Dorothea Lange’s visual activism
One of Lange’s most famous photographs “Migrant Mother.” Photo courtesy of www-tc.pbs.org
Last Wednesday, Linda Gordon, the 2017 UNC William E. Hewit Distinguished Professor of History, presented “Visual Democracy: The Photography of Dorothea Lange.” Free and open to the public, and hosted by UNC’s history department, Gordon discussed the impact and legacy the work accomplished by famed Depression-era photographer, Dorothea Lange.
Gordon originally trained as a Russianist, a person who studies Russian culture and language, graduated from Yale University with an MA and PhD in Russian History in 1970. She’s the recipient of numerous awards and prizes for her books, including the Bancroft Prize, the Beveridge Award and the Pulitzer Prize. Her topics and themes range from welfare politics and racial ideologies to birth control and photography in general.
Gordon’s most recent book, “Dorothea Lange: A Life Beyond Limits,” which examines closely how gender works, evolves and generates the life of the individual through the portrait of a forceful personality.
Born in Hoboken, New Jersey, Dorothea Lange, was an American Depression-era photographer and photojournalist. She is most famous for her work conducted while employed under the Farm Security Administration, humanizing the sufferings and consequences occurring at the time of the Great Depression. Her efforts as a photojournalist helped influence documentary photography for future generations.
Fritz Fischer, a UNC history professor, explained his thoughts on Lange’s work.
“As a highly skilled photographer, Lange captured the emotional essence and impact of the Great Depression in her photography, exposing how serious and damaging it was in the hearts, minds and souls of Americans,” Fischer said.
At the age of seven, Lange contracted Polio, which affected her tremendously throughout life. This disability, however, did not every stop or hinder Lange from succeeding in life. In fact, Gordon mentioned that while slow, Lange was extraordinarily strong and resilient, and had a unique way in photographing her subjects.
“She felt a need and desire in getting her subjects to relax in their natural body language,” Gordon said. “She went about this through means of conversation and demonstrating sensitivity with these individuals. This was absolutely central to her photography.”
Another quality that made Lange stand out was her portrayal these individuals overall, having a talent in making her subjects suffering appear beautiful.
“Lange was quick to see beauty in people you would not distinguish or recognize at first as beautiful,” Gordon said. “She had a special talent for making suffering seem and appear beautiful, lovely, and captivating.”
Not only did she photograph the unemployed, downtrod men and women wandering the streets or plains during the Depression, Lange also photographed migrant workers, Japanese internment camps and African-Americans as well.
“Lange had an enormous assemblage of images related to people of color, making up roughly a third of her entire collection,” Gordon said. “Not one of these photographs, however, were ever distributed or published by the press. During the time, the argument went that only whites could emote sympathy for support in Roosevelt’s New Deal Policies.”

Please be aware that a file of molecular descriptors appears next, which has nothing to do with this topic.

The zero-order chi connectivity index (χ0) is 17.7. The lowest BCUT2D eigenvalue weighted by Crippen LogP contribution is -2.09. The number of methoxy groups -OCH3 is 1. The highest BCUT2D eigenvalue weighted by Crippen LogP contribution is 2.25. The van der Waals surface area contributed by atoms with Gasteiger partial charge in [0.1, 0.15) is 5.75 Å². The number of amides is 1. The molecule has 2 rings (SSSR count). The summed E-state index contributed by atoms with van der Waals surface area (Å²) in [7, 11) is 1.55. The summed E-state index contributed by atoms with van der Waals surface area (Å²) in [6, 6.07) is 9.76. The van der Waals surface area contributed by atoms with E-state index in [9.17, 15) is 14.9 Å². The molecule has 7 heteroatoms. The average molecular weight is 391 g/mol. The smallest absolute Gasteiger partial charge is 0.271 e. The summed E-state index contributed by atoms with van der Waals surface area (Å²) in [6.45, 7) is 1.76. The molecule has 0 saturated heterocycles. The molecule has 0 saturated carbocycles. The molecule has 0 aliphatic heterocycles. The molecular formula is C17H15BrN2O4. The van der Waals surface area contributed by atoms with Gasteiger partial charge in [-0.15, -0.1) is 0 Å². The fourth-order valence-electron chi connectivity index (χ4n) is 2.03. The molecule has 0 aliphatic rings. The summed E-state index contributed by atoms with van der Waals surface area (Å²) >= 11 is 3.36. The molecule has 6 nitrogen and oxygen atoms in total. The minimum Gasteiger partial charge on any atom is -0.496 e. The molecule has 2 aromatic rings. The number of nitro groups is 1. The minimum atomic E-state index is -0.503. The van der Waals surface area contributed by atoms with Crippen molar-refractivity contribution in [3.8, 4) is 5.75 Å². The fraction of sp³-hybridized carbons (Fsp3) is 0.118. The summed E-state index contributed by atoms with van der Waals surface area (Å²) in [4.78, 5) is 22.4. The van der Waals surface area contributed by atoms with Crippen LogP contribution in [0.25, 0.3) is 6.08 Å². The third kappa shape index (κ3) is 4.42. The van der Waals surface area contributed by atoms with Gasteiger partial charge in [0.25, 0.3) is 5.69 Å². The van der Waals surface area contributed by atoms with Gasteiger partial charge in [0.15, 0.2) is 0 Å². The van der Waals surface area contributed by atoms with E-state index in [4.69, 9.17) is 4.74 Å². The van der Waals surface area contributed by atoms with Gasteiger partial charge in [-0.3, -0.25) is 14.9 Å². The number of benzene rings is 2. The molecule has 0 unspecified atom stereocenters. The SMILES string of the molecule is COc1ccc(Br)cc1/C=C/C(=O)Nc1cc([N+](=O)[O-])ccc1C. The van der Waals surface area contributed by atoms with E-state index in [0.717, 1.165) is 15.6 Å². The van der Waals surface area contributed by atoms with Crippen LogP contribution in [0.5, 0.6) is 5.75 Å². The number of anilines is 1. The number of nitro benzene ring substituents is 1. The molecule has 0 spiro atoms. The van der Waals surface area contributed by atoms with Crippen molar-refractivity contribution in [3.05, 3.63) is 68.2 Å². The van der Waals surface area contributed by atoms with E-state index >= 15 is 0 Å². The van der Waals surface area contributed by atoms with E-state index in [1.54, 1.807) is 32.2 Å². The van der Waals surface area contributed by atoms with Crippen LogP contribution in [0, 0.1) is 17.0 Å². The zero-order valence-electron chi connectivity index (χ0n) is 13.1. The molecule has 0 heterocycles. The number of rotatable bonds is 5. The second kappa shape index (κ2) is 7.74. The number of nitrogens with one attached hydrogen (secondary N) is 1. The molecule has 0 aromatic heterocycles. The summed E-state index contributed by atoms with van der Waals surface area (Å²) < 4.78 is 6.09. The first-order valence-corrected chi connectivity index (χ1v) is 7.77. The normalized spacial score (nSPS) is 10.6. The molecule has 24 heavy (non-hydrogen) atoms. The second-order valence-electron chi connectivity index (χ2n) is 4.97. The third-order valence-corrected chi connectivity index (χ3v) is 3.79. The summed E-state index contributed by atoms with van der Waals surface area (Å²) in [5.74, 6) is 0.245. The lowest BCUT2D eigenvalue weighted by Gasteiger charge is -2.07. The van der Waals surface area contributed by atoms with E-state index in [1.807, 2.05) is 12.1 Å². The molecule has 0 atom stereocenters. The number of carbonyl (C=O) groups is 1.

The larger message and overall theme behind this presentation, however, dealt with the notion of visual democracy and how photography impacts the political climate surrounding everyday Americans.
“The main theme of Gordon’s presentation covers the idea of visual democracy, revealing how important photographs and images can be in terms of shaping, determining, and changing policy,” Fischer said.
Gordon also explained how Lange wasn’t as much a political activist as she was a visual arts activist.
“She had a very calm and patient outlook in trying to expand democracy to include everyone, making possible full citizenship in participating within our representative democracy,” Gordon said.
In short, the message was showing how documentary photography could impact policy, in this case, being mostly New Deal policies and regulations during the era of the Great Depression. Corinne Wieben, UNC assistant professor of medieval studies and history, shared her thoughts regarding Gordon’s presentation.
“Gordon excelled in incorporating a variety of perspectives and considering her life in multiple different contexts, while presenting it all in a cohesive narrative,” Wieben said. “She never ceased to tell a story and her message can resonate with any audience.”
Gordon’s presentation expressed how imagery and still photography has the power to invoke feeling, influence sentiment, and drive emotion in individuals, enticing them to act in whatever way. Fischer even mentioned the ruthless and cold-blooded chemical bombings of Syria by President Bashar Al-Assad, which had an impact on the Trump administration’s decision-making. Trump’s decisions, in other words, were determined by images and photojournalism.
“As a historian, Gordon’s talk did a number of things for me,” Wieben said. “For one, her analysis really made me rethink the sources I use and read. She clearly consults history as a continuous and endless phenomenon, also borrowing from art historical theory exceedingly well.”
Gordon concluded the night by opening an opportunity from questions by the audience, including what she would ask Langue if she had the chance.
“There are tons of questions I would ask her,” Gordon said. “For one, I would love to know more what she thought regarding the women’s movement during the 1960s and 70s, since she seemed surprisingly conservative in rhetoric, when asked about it, which is, at least to me, uncharacteristic of her.”
“Her life was simply photography,” Gordon continued. “Lange demonstrates how documentary photography can be art.”
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